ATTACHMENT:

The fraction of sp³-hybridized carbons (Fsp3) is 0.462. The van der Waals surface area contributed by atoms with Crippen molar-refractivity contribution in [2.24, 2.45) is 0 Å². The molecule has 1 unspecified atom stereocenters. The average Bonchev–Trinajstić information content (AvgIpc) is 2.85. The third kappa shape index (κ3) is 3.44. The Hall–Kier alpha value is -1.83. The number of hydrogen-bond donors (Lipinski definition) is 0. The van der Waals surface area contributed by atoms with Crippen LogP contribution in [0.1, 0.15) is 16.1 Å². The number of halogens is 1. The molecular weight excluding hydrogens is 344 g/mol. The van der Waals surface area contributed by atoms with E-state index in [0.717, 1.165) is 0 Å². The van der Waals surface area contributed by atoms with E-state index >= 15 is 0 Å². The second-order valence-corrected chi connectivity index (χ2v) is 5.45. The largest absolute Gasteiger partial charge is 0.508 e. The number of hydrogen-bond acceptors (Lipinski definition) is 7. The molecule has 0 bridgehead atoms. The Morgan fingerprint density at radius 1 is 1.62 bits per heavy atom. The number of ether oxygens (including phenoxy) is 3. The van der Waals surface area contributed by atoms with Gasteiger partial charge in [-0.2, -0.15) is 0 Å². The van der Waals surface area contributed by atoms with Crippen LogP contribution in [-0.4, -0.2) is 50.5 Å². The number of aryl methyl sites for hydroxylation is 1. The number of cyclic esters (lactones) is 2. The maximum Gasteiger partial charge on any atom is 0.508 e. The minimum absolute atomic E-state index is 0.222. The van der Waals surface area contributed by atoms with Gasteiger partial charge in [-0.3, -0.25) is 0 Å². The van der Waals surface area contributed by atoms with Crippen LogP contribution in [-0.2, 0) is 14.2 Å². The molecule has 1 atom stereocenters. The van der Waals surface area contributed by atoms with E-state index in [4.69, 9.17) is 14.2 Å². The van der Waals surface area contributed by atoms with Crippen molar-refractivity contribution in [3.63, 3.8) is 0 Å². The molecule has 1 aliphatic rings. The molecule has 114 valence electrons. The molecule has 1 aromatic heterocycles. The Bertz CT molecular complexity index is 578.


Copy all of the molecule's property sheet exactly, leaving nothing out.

The fraction of sp³-hybridized carbons (Fsp3) is 0.462. The van der Waals surface area contributed by atoms with Crippen molar-refractivity contribution in [2.24, 2.45) is 0 Å². The molecule has 1 unspecified atom stereocenters. The average Bonchev–Trinajstić information content (AvgIpc) is 2.85. The third kappa shape index (κ3) is 3.44. The Hall–Kier alpha value is -1.83. The number of hydrogen-bond donors (Lipinski definition) is 0. The van der Waals surface area contributed by atoms with Crippen LogP contribution in [0.1, 0.15) is 16.1 Å². The number of halogens is 1. The molecular weight excluding hydrogens is 344 g/mol. The van der Waals surface area contributed by atoms with E-state index in [0.717, 1.165) is 0 Å². The van der Waals surface area contributed by atoms with E-state index >= 15 is 0 Å². The second-order valence-corrected chi connectivity index (χ2v) is 5.45. The largest absolute Gasteiger partial charge is 0.508 e. The number of hydrogen-bond acceptors (Lipinski definition) is 7. The molecule has 0 bridgehead atoms. The Morgan fingerprint density at radius 1 is 1.62 bits per heavy atom. The number of ether oxygens (including phenoxy) is 3. The van der Waals surface area contributed by atoms with Gasteiger partial charge in [-0.2, -0.15) is 0 Å². The van der Waals surface area contributed by atoms with Crippen LogP contribution in [-0.4, -0.2) is 50.5 Å². The number of aryl methyl sites for hydroxylation is 1. The number of cyclic esters (lactones) is 2. The maximum Gasteiger partial charge on any atom is 0.508 e. The minimum absolute atomic E-state index is 0.222. The van der Waals surface area contributed by atoms with Gasteiger partial charge in [-0.3, -0.25) is 0 Å². The van der Waals surface area contributed by atoms with Crippen LogP contribution in [-0.2, 0) is 14.2 Å². The molecule has 1 atom stereocenters. The van der Waals surface area contributed by atoms with E-state index in [4.69, 9.17) is 14.2 Å². The van der Waals surface area contributed by atoms with Crippen molar-refractivity contribution in [3.63, 3.8) is 0 Å². The molecule has 1 aliphatic rings. The molecule has 114 valence electrons. The molecule has 1 aromatic heterocycles. The Bertz CT molecular complexity index is 578.